Simple Solutions


Identifying screwdrivers

Problem: When working on a ladder or other overhead platform, it is often inconvenient or unsafe to continually scrounge through the tool pouch to find the right screwdriver. Can the right one be found without a look-see?

Solution: Engrave the end of the screwdriver's handle and use your fingertips A straight line depicts a blade screwdriver, while an "X" indicates a Phillips tip. Use various size engravings for different blade sizes. Going over the engravings with a yellow metal marker makes for easier locating in low light conditions.

Contributor: Angelo Garofali, CLC Container, Hermitage, PA


Drilling drywall screws

Problem: When using drywall screws for applications other than drywall, the hole should be predrilled through the first layer. If fastening two layers of wood together and you don't do this, the screw jacks the layers apart. This occurs because the screw makes its own threads in the first layer and then pushes away the next layer as the screw point tries to enter. For example, when fastening the plywood cover on a shipping crate, a tight fit requires both a screw gun and electric drill. Is there a way to make this connection?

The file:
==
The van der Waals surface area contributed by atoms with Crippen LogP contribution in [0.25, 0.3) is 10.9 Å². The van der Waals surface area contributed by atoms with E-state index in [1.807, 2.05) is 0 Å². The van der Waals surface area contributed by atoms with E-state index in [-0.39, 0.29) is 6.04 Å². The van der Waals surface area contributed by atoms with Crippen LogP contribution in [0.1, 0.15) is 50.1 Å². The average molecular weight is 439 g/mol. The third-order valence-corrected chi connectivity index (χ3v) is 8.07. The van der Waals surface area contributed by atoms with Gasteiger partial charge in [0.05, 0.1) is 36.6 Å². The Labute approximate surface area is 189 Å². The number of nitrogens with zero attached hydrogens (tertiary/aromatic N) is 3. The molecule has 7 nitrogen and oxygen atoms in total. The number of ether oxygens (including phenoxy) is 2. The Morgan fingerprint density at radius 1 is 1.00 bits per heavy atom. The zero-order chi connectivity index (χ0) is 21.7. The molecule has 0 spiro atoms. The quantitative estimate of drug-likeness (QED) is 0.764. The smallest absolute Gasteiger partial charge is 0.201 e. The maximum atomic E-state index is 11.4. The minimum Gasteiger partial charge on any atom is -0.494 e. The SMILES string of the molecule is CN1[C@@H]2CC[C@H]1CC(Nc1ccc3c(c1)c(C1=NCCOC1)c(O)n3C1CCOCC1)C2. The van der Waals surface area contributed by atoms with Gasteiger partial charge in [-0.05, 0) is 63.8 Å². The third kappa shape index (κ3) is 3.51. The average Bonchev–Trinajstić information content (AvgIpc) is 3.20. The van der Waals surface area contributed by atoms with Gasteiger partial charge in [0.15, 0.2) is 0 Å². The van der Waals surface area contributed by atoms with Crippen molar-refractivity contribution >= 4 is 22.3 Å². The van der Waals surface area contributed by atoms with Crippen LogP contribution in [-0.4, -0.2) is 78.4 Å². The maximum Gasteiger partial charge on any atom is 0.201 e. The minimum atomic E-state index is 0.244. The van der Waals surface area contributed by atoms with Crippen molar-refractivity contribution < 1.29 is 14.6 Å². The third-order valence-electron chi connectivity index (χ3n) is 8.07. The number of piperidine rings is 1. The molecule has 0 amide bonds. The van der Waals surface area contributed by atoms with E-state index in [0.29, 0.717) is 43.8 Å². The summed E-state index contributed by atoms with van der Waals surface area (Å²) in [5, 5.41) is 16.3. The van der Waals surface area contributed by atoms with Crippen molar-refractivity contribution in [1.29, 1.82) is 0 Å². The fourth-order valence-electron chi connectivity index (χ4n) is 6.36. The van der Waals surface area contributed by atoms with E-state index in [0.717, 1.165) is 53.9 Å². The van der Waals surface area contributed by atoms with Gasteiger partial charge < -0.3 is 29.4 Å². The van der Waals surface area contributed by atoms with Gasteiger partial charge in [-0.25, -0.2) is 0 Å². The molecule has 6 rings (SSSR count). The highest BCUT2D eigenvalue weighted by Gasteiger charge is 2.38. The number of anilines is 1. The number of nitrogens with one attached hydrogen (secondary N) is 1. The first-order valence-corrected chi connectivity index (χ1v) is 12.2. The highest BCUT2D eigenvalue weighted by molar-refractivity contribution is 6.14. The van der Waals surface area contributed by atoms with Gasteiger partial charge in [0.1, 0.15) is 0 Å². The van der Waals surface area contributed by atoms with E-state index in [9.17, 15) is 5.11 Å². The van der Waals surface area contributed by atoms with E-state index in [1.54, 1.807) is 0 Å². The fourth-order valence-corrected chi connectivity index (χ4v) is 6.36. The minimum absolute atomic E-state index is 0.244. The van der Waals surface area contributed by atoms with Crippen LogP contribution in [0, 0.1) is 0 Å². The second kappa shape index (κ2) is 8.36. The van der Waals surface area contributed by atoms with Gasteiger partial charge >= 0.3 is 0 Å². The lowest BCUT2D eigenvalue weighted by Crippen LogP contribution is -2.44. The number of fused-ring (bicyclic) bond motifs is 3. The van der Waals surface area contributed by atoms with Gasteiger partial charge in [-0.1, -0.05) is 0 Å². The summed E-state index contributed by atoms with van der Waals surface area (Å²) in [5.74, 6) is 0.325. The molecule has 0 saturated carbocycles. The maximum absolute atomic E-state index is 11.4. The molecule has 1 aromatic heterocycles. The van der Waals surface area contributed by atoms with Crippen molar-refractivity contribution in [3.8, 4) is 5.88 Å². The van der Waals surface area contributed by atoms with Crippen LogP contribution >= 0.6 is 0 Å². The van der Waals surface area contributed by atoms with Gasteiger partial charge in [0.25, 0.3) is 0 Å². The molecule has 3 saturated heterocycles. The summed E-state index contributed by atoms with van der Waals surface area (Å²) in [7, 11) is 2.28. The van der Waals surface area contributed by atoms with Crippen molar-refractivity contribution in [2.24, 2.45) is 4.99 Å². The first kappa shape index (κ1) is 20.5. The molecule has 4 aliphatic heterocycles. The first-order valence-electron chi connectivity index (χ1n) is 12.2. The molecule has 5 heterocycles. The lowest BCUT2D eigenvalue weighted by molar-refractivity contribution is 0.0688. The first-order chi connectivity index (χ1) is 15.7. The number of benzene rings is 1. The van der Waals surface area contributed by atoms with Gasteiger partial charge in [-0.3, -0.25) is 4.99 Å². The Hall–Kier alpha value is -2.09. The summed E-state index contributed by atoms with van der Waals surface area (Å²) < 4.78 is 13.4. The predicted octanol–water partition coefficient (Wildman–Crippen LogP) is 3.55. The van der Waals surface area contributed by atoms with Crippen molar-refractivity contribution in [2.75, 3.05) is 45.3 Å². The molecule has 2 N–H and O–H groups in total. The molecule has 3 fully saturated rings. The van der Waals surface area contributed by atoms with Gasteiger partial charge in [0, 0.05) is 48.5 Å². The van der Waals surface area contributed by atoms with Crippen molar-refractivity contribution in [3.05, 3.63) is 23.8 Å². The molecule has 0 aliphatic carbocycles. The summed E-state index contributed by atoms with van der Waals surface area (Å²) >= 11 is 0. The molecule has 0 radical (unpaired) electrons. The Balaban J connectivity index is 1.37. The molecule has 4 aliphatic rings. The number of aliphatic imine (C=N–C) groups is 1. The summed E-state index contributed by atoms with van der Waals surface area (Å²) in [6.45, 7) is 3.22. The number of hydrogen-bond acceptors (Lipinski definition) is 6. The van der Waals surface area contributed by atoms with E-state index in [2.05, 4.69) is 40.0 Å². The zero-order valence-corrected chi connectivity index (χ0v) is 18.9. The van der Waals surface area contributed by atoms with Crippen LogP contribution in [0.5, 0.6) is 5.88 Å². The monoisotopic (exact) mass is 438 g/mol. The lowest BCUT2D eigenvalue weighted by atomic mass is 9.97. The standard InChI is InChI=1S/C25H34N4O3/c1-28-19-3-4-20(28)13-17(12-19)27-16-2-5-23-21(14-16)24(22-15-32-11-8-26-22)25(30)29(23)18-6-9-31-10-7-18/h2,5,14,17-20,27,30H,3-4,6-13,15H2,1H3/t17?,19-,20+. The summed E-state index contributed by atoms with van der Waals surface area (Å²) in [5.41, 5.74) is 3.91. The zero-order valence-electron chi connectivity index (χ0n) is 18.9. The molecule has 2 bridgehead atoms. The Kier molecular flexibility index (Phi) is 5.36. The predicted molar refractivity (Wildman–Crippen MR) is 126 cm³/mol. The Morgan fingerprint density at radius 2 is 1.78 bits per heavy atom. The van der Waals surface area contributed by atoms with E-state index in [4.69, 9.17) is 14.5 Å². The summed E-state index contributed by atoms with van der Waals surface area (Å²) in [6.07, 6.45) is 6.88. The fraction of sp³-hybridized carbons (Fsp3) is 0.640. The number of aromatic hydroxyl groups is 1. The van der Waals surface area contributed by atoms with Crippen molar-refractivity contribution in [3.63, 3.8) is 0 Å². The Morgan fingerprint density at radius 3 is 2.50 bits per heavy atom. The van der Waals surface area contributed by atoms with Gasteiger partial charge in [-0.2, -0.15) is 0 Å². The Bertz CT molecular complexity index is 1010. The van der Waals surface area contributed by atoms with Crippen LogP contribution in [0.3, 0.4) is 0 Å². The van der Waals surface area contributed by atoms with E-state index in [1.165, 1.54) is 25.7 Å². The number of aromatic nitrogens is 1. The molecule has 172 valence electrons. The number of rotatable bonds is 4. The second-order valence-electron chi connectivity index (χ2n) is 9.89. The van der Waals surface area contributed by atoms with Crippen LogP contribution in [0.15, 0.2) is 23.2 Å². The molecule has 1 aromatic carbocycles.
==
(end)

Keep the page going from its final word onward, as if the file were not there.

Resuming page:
Solution: Use the screw itself to drill the clearance hole. Drive the screw in to a depth about equal to the first layer thickness. Then reverse the screw gun rotation and drive the screw out again. Continue reverse rotation and apply downward pressure to force the screw back through the first layer, which reams out this layer to the exact screw diameter. Once the screw has worn through to this depth, switch the gun back to a forward rotation and drive the screw home. The job is done with just one tool.

Contributor: Gordon Salmela, Raytheon Co., Sudbury, MA


Determining fork position

Problem: Knowing whether the forks on a lift truck are horizontal can often be a problem, particularly when operating at higher elevations or when the forks are inserted into a pallet. Is there a way to determine if the load is level?

Solution: Clamp or tape a piece of conduit or channel to the overhead guard. A quick glance comparing the position of the conduit/channel and the top of the mast indicates whether the forks are horizontal, or tipped up or down. The indicator bar must be placed high enough to clear the crosshead of the mast when it is tilted back.

Contributor: John Jessiman, Plant Engineer, The American Belt Co., Bensalem, PA

Each item published will earn the sender $35. Send your tips to: Simple Solutions, Plant Engineering magazine, 2000 Clearwater Dr., Oak Brook, IL 60523-8809. e-mail:, fax: 630-320-7145

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